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What Does 'I Do' Do for You?

By Dr. Robyn Liu

On June 24, my Facebook page was lit up with “I Love New York,” pictures of the rainbow-hued Empire State Building, and articles heralding the historic news that a sixth state, the largest so far, was about to grant full marriage equality to same-gender couples.

Many of the major medical organizations, including ACOG, the AAP, and the AMA, have also come out in support of extending marriage benefits across the lines of sexual orientation. In my own specialty society, the American Academy of Family Physicians (AAFP), last year’s Congress of Delegates fell just a few votes shy of doing the same. The subject will come up again when the Congress reconvenes in September, and along with many other members I am crossing my fingers that this will be the year the scales finally tip.

Some have argued in the past that marriage is a “social issue,” and that the AAFP’s stance on equality of health care access under its definition of a family is sufficient for the purposes of health advocacy for LGBT patients. However, without universal marriage equality, health disparities in this marginalized population will persist. Others argue that civil unions will provide equal benefit without changing the definition of marriage. But civil unions, not being federally recognized, are not enforceable across state lines and do not reach the same legal threshold as marriage. A domestic partnership, often incorrectly equated with a civil union, is by legal definition an agreement between unmarried individuals, and carries the least weight of all.

Physicians who care about the health of all patients must advocate for full equality of marriage rights. The health disparities that result from a committed couple’s inability to marry are well-documented. The most obvious causes are lack of benefits like hospital visitation, survivor benefits, and access to spouse and family health insurance plans. Nobody can argue that these discrepancies do not have an impact on the health of LGBT families. But beyond that, ample research demonstrates the real impact that marriage inequality has on physical and mental health. In February of this year, Dr. William Buffie testified to the Indiana House Judiciary Committee:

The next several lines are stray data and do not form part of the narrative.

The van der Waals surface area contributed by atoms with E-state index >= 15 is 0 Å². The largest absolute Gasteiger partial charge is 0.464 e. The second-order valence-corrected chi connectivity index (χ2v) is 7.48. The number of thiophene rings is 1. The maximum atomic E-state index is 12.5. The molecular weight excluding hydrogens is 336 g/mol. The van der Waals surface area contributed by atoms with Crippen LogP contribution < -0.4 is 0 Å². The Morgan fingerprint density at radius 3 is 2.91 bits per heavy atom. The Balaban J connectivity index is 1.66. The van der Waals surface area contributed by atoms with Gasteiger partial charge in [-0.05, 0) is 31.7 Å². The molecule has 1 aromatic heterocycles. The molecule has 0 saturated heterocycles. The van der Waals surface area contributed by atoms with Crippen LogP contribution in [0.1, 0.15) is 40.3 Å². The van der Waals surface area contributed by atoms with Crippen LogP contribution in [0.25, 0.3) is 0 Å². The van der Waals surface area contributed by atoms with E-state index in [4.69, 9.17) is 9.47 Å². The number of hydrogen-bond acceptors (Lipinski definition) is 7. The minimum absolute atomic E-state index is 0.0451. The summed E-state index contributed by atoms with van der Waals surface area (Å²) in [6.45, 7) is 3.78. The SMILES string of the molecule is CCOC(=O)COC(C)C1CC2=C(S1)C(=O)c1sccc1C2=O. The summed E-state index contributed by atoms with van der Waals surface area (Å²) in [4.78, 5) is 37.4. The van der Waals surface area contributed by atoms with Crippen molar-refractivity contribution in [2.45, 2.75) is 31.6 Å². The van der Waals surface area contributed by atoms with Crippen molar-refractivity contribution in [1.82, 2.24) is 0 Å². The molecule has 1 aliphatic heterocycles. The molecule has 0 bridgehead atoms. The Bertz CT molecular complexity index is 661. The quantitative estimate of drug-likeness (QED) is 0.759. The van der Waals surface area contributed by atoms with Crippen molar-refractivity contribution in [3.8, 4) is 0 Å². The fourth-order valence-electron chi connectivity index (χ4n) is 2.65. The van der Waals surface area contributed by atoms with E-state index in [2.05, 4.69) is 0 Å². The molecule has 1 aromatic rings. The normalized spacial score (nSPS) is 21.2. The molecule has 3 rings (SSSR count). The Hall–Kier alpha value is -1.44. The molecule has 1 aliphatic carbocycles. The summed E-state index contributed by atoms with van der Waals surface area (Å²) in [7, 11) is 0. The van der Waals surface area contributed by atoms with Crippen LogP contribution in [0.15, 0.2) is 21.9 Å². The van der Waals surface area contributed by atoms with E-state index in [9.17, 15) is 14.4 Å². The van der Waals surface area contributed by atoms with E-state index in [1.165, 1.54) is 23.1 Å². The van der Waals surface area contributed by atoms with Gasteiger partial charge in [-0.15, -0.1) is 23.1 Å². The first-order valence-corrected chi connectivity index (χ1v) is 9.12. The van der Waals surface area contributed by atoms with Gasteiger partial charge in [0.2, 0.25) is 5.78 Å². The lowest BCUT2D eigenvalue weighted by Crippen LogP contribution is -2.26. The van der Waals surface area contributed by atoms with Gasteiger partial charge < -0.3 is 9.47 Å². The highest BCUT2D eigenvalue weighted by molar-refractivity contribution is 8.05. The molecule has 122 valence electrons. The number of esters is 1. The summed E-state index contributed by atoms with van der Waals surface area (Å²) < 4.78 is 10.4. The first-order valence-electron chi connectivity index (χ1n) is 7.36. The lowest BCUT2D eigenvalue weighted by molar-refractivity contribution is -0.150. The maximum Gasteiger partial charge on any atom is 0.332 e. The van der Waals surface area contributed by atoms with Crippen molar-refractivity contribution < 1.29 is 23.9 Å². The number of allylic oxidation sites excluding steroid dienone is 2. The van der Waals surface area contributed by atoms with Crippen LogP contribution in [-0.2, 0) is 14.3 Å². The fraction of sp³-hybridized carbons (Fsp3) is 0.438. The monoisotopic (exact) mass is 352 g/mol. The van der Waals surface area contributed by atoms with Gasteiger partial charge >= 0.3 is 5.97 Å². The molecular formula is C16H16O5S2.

“Formal, legal marriage confers survival advantage and better health outcomes to heterosexuals regardless of race/ethnicity, religion, or socioeconomic status.  Recent medical and social science literature now assure us that the same holds true for gays and lesbians who are given the opportunity to enter into legal marriage.  Furthermore, it is clear that the most important factor in successful child-rearing is an intact 2-parent unit, and this holds true regardless of the sexual orientation of the parents.”

Dr. Buffie published his findings last month in the American Journal of Public Health. That marriage inequality has real and demonstrable impacts on the health of our population is not a fringe belief – it is evidence-based fact. The government’s Healthy People 2010 project even contains an LGBT companion document outlining this research. It states clearly, “Research suggests that LGBT individuals face health disparities linked to societal stigma, discrimination, and denial of their civil and human rights.”

There is a very thoughtful discussion on the health benefits of marriage and the detrimental impact of marriage inequality for same-gender couples, published by Gregory Herek of the UC Davis Department of Psychology in 2006. If you find my brief arguments unconvincing, please read parts I, II, and the conclusion of his essay.

Marriage equality still has a very long way to go in our nation, and it is a complex and heavily fraught issue for many people. There is some fear about what legal same-gender marriage will mean for our nation. But from the standpoint of advocating for the health of our patients, it is fairly simple: Nothing less than full equality will break down the walls of health disparities that hold our patients back.


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